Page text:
Covey: You know, every one of my mission I had some form of space adaptation syndrome. Most of them were pretty repeatable, and I could predict what I was going to have. There’s an awful lot of talk about it beforehand, and you talk to the guys that have been there, and so you know sort of what to anticipate, but it’s really kind of different when you actually get there. On all of my first three spaceflights, the first day was just extremely busy. That, I think, in itself, it keeps you from feeling a lot of the effects, because you’re overpowering anything that your body’s telling you by focusing on the job you’ve got to get done that first day.

We were supposed to deploy, I think—I think we were supposed to deploy a spacecraft a day for three days, and so first day up, we had the RMS [Remote Manipulator System], and we were supposed to get that checked out. We had to deploy one of the spacecraft, and I can’t remember if it was ASC [American Satellite Company] or the other one. But one of the things that—well, that’s about the first day. But basically, first day; we’re talking about space adaptation, so let me get back on that.

First day, my first couple of flights, not a whole lot of problems. I usually didn’t sleep very well the first night. When I first started having symptoms that I had to deal with, it was the morning after the first night in space. I say I learned on the first one, and it was repeated pretty much on the others. I didn’t know at the time; I knew on my later flights, but I tried to say, “Gee, I’m kind of hungry. I know I ought to eat something or drink something.” So I tried to drink some orange juice and couldn’t keep it down. It wasn’t like I was even nauseous; it was just that it wouldn’t stay in my stomach. So I learned then, okay, second day in space, forget about eating. It’s not going to work until you start feeling—and for me it was classic.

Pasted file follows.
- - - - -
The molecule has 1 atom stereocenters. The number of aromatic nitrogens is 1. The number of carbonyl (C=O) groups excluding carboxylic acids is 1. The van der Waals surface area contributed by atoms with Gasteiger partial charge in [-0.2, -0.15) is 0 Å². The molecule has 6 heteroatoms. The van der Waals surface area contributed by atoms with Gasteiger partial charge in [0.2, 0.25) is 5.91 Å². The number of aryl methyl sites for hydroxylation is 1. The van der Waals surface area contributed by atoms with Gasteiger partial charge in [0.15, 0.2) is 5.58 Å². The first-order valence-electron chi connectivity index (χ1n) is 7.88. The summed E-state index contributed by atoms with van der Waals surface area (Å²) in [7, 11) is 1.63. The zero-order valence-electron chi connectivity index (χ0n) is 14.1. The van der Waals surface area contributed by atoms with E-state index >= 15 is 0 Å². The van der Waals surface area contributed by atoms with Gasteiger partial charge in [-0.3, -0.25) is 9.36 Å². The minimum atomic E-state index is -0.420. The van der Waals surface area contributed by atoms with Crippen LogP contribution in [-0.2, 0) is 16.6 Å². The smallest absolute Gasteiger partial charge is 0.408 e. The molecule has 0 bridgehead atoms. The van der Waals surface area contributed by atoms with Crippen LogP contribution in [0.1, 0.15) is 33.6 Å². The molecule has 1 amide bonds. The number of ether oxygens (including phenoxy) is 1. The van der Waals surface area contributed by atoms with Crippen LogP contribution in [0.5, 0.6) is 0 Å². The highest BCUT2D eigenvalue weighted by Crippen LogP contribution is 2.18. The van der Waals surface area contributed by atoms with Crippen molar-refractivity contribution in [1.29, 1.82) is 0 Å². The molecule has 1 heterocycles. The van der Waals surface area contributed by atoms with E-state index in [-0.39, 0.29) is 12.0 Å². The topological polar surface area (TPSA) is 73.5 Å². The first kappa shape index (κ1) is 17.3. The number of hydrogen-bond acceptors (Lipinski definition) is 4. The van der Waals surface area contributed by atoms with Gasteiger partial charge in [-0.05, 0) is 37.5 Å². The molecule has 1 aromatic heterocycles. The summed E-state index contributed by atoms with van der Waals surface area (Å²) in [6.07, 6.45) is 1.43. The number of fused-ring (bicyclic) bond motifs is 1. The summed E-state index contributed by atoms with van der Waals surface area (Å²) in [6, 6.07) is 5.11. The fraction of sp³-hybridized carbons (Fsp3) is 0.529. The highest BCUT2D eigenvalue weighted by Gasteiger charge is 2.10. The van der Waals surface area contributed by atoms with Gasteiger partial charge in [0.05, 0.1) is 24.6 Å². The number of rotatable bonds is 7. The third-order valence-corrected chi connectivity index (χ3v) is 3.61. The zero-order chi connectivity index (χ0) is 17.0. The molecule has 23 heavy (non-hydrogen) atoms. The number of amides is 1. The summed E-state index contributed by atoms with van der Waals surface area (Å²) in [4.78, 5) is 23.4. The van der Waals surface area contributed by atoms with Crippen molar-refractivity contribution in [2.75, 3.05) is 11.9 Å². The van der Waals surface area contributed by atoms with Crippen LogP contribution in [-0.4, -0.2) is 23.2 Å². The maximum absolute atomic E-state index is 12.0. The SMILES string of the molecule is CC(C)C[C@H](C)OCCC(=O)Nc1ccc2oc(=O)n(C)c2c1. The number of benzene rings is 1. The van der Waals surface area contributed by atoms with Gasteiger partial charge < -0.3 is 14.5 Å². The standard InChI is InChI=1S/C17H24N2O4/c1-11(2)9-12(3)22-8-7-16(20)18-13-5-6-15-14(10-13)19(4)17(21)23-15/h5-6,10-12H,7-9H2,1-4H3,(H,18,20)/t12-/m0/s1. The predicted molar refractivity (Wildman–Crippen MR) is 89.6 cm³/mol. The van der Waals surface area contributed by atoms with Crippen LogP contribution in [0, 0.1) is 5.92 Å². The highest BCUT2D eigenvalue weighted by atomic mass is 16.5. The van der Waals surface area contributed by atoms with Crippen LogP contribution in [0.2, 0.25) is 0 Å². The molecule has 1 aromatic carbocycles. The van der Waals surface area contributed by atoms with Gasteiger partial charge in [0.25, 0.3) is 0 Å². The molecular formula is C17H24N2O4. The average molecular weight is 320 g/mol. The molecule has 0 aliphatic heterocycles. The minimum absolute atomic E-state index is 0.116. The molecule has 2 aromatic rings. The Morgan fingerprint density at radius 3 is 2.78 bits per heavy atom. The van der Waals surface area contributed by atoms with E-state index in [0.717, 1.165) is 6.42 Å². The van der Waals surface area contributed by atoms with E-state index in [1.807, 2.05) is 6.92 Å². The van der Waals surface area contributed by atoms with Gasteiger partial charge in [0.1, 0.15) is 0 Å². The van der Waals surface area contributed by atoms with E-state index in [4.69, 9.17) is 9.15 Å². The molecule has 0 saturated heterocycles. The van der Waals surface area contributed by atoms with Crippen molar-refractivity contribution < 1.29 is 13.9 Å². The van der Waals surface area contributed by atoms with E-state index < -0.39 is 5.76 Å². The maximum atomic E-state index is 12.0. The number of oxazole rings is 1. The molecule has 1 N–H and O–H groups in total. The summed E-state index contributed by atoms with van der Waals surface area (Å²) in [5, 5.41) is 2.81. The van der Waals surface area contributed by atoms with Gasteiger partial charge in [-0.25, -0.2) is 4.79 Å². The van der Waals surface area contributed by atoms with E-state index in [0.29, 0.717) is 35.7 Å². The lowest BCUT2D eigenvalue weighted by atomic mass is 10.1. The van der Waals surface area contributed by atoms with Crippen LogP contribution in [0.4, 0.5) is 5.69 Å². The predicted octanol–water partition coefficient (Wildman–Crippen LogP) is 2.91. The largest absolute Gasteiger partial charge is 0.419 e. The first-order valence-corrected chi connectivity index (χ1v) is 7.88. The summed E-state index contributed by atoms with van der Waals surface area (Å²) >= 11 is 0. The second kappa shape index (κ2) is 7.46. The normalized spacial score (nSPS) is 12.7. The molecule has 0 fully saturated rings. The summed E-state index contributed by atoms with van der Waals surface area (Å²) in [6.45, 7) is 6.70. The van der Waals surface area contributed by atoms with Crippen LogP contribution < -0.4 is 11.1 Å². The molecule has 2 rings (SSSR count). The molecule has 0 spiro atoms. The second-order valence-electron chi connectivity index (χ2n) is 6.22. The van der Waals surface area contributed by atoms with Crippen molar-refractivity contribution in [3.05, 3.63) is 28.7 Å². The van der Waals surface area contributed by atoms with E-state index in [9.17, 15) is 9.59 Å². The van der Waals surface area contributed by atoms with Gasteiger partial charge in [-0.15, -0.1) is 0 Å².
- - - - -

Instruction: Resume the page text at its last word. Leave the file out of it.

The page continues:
Bill [William E.] Thornton, Dr. Bill Thornton was the first one I remember coming back and saying, “Gee, the effects of the shift of your intestines and your organs inside is much like the trauma of someone who’s had abdominal surgery,” because it’s an impact to it. People who have had abdominal surgery, they say don’t eat anything until you start hearing bowel sounds again. So Bill, on his early mission—it may have been STS-8 or—I can’t remember.

Ross-Nazzal: I think that’s right.

Covey: Yes. Dr. Bill had gone and he had listened to people’s bowel sounds, and could correlate that pretty much to the way somebody was feeling. If they felt like they couldn’t eat, or might feel nauseous or whatever, they didn’t have any bowel sounds. Once they started having bowel sounds, then it was okay. So I’m pretty sure I was classic in that regard, and I learned that. So after time, a period of time, the body adjusts to the fact that all the organs are shifted around, and it’s gone through this trauma of not being settled by gravity down in one end or another, and I could start eating and had no problems the rest of the flight, relative to eating and nausea. So that was a day two event for me.